On the coast, seafood is pre-eminent: crabs, prawns, crayﬁsh, cuttleﬁsh, squid, clams and huge barnacles are all fabulous (most of it from the Algarve), while ﬁsh on offer usually includes hake (pescada), salmon (salmão, often farmed), bream (dourada), seabass (robalo), and – in the north – trout (truta).
The most typical Portuguese ﬁsh dish is that created from bacalhau (dried, salted cod), which is much better than it sounds. It’s virtually the national dish with reputedly 365 different ways of preparing it – served with boiled egg and black olives, made into a pie, char-grilled or cooked in a traditional copper cataplana, the list is endless. Almost every restaurant in the country boasts a bacalhau dish, and some cook little else. Perhaps the best to try are bacalhau á bras (fried with egg, onions and potatoes) and bacalhau com natas (baked in cream).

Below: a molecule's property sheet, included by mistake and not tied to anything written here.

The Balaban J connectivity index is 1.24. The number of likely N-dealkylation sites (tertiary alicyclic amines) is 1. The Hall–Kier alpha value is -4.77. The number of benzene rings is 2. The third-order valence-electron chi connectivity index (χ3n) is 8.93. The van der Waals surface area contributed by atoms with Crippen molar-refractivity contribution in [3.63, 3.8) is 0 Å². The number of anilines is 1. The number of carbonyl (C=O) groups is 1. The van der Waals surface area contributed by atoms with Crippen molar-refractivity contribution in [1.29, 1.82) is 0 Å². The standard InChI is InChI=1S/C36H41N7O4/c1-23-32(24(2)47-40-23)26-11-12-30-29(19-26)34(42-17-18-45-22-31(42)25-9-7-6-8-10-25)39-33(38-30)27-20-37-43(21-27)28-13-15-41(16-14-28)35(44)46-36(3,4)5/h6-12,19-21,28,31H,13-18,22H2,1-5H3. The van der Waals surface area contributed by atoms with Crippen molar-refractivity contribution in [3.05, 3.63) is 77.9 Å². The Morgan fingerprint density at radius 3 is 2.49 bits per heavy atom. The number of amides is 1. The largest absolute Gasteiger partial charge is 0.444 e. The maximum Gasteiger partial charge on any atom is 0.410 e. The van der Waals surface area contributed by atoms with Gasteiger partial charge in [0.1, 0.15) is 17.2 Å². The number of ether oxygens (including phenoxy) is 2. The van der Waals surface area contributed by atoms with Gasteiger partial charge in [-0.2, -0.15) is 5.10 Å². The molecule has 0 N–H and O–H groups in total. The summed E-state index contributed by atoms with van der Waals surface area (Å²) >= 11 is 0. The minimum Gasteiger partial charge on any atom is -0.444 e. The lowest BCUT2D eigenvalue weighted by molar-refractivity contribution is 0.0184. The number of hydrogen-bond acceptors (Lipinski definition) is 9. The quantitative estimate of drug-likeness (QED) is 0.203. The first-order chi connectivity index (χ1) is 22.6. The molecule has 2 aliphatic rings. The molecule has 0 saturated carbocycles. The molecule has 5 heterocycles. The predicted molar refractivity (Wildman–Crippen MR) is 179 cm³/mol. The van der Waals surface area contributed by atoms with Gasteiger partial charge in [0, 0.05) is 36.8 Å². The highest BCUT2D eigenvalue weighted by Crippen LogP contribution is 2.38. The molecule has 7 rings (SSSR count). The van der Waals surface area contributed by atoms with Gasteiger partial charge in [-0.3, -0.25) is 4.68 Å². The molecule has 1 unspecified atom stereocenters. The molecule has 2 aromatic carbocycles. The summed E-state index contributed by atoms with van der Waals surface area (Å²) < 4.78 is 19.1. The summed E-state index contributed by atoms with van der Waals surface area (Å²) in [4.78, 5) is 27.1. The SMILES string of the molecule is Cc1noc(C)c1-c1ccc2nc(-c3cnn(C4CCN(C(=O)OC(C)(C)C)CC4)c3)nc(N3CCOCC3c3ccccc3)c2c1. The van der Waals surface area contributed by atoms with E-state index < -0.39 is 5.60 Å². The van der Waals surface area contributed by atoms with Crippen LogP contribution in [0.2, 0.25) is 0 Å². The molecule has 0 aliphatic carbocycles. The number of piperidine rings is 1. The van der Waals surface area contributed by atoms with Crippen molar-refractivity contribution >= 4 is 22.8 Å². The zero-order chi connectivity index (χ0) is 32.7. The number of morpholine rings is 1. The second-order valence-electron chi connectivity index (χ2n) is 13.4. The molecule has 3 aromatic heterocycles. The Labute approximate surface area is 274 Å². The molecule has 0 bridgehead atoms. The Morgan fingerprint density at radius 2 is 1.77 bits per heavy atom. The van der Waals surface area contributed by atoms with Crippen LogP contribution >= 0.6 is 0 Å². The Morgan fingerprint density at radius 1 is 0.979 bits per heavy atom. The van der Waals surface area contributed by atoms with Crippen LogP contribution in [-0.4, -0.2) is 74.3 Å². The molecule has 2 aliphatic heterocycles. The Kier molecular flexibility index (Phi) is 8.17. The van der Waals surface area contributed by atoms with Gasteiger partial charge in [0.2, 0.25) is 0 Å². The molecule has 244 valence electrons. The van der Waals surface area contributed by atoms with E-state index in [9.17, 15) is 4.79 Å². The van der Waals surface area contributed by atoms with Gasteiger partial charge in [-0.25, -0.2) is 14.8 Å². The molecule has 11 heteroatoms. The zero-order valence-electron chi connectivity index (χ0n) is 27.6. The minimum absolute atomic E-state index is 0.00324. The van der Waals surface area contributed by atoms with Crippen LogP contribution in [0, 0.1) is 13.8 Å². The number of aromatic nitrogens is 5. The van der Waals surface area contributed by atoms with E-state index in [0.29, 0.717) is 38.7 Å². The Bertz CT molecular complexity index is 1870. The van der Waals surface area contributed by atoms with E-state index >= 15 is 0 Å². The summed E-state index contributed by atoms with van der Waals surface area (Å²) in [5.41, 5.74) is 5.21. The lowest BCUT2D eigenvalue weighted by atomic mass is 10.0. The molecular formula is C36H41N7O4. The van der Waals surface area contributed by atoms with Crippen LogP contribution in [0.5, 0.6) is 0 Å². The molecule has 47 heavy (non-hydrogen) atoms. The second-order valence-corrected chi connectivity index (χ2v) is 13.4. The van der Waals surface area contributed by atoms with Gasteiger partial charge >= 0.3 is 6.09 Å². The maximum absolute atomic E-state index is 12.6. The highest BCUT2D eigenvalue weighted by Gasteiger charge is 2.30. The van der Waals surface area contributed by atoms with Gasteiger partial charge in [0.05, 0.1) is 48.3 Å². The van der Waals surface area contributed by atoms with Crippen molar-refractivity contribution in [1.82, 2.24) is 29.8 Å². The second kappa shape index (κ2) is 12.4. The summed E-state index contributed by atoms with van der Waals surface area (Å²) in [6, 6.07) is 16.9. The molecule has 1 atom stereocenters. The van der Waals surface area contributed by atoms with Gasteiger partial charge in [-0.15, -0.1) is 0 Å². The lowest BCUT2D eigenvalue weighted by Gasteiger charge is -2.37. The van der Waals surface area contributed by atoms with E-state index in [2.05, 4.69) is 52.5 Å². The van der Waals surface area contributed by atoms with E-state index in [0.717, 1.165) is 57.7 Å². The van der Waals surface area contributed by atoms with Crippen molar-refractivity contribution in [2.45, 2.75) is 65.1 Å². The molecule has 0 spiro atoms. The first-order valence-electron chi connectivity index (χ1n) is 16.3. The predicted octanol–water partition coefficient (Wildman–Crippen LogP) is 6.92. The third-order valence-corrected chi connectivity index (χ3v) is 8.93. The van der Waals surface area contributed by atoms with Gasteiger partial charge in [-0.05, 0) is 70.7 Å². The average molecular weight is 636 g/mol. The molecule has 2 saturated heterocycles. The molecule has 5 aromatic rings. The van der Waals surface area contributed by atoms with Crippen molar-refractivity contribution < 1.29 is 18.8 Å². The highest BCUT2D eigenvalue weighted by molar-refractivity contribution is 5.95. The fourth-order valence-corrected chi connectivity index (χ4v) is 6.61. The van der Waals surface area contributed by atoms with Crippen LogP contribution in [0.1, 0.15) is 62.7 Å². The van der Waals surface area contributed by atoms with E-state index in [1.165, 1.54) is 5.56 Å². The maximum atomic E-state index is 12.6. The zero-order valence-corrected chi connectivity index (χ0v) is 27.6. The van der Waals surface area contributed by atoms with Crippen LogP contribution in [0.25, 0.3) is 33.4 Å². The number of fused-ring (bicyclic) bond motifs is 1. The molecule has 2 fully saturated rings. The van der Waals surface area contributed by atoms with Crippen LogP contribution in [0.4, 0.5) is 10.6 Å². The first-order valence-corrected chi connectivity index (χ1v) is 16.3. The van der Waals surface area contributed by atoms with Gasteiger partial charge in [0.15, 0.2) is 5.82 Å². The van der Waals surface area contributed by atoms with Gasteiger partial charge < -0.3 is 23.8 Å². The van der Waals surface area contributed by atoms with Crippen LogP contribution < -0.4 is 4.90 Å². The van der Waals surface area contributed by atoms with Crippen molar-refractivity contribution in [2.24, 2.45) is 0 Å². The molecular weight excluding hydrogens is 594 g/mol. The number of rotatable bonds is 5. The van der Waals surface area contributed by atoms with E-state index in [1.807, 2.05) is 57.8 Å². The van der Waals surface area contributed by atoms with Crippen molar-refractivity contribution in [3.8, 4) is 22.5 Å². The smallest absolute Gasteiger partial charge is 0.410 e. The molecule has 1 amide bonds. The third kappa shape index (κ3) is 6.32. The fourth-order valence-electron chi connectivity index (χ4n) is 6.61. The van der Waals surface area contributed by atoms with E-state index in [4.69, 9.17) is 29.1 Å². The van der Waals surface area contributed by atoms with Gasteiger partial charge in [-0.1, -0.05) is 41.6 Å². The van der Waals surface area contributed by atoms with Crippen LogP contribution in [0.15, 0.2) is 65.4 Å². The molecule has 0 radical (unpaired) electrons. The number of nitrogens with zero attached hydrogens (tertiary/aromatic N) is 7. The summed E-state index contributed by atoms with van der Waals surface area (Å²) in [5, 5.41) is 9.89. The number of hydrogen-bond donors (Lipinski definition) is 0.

Grilled or barbecued sardines provide one of the country’s most familiar and appetizing smells, and in the Algarve and elsewhere you should deﬁnitely try a cataplana, named after the wok-like lidded copper vessel in which it’s cooked. The best cataplanas are made with seafood, as is arroz de marisco, a bumper serving of mixed seafood in a gloopy rice; massa de peixe/marisco is a similar dish but with noodles – cataplanas, arroz and massa dishes are usually served for a minimum of two people. Other seafood specialities include a caldeirada de peixe, basically a ﬁsh stew, and açorda (a rural bread stew traditionally made from stale bread mixed with herbs, garlic, eggs and whatever farmers found to hand), at its best served with shellﬁsh. Migas is very similar, but is usually slightly drier. Look out too for feijoada, a rich stew made from beans, either with ﬁsh or meat.